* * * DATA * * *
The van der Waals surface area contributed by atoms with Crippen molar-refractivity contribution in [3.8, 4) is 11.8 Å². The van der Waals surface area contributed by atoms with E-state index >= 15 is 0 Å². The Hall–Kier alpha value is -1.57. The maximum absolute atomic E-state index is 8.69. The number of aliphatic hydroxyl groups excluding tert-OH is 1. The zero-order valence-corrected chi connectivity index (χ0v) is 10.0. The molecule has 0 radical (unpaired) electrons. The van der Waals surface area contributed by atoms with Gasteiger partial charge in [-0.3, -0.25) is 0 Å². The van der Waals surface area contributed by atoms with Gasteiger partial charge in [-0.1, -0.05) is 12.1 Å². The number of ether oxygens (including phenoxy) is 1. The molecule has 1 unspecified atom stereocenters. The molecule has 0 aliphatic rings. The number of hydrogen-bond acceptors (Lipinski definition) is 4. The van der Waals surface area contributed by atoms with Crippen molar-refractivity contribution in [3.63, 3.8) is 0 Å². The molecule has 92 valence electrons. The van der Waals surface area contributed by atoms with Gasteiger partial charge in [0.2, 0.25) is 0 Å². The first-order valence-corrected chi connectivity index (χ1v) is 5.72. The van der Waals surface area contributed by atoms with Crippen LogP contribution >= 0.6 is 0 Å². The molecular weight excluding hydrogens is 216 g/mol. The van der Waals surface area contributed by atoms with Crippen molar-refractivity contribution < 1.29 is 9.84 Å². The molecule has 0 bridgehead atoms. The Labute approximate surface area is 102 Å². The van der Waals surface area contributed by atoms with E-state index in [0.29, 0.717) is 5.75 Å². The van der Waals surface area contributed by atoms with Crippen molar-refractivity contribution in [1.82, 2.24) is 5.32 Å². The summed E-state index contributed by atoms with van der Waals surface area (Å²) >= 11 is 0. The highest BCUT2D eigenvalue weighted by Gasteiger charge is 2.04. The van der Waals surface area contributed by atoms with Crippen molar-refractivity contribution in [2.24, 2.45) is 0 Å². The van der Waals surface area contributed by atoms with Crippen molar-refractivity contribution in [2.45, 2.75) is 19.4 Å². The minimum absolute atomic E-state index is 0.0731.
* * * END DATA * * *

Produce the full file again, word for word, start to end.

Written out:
The van der Waals surface area contributed by atoms with Crippen molar-refractivity contribution in [3.8, 4) is 11.8 Å². The van der Waals surface area contributed by atoms with E-state index >= 15 is 0 Å². The Hall–Kier alpha value is -1.57. The maximum absolute atomic E-state index is 8.69. The number of aliphatic hydroxyl groups excluding tert-OH is 1. The zero-order valence-corrected chi connectivity index (χ0v) is 10.0. The molecule has 0 radical (unpaired) electrons. The van der Waals surface area contributed by atoms with Gasteiger partial charge in [-0.3, -0.25) is 0 Å². The van der Waals surface area contributed by atoms with Gasteiger partial charge in [-0.1, -0.05) is 12.1 Å². The number of ether oxygens (including phenoxy) is 1. The molecule has 1 unspecified atom stereocenters. The molecule has 0 aliphatic rings. The number of hydrogen-bond acceptors (Lipinski definition) is 4. The van der Waals surface area contributed by atoms with Crippen molar-refractivity contribution in [3.63, 3.8) is 0 Å². The molecule has 92 valence electrons. The van der Waals surface area contributed by atoms with Gasteiger partial charge in [0.2, 0.25) is 0 Å². The first-order valence-corrected chi connectivity index (χ1v) is 5.72. The van der Waals surface area contributed by atoms with Crippen LogP contribution >= 0.6 is 0 Å². The molecular weight excluding hydrogens is 216 g/mol. The van der Waals surface area contributed by atoms with Crippen molar-refractivity contribution < 1.29 is 9.84 Å². The molecule has 0 bridgehead atoms. The Labute approximate surface area is 102 Å². The van der Waals surface area contributed by atoms with E-state index in [0.29, 0.717) is 5.75 Å². The van der Waals surface area contributed by atoms with Crippen molar-refractivity contribution in [1.82, 2.24) is 5.32 Å². The summed E-state index contributed by atoms with van der Waals surface area (Å²) >= 11 is 0. The highest BCUT2D eigenvalue weighted by Gasteiger charge is 2.04. The van der Waals surface area contributed by atoms with Crippen molar-refractivity contribution in [2.24, 2.45) is 0 Å². The van der Waals surface area contributed by atoms with Crippen molar-refractivity contribution in [2.45, 2.75) is 19.4 Å². The minimum absolute atomic E-state index is 0.0731.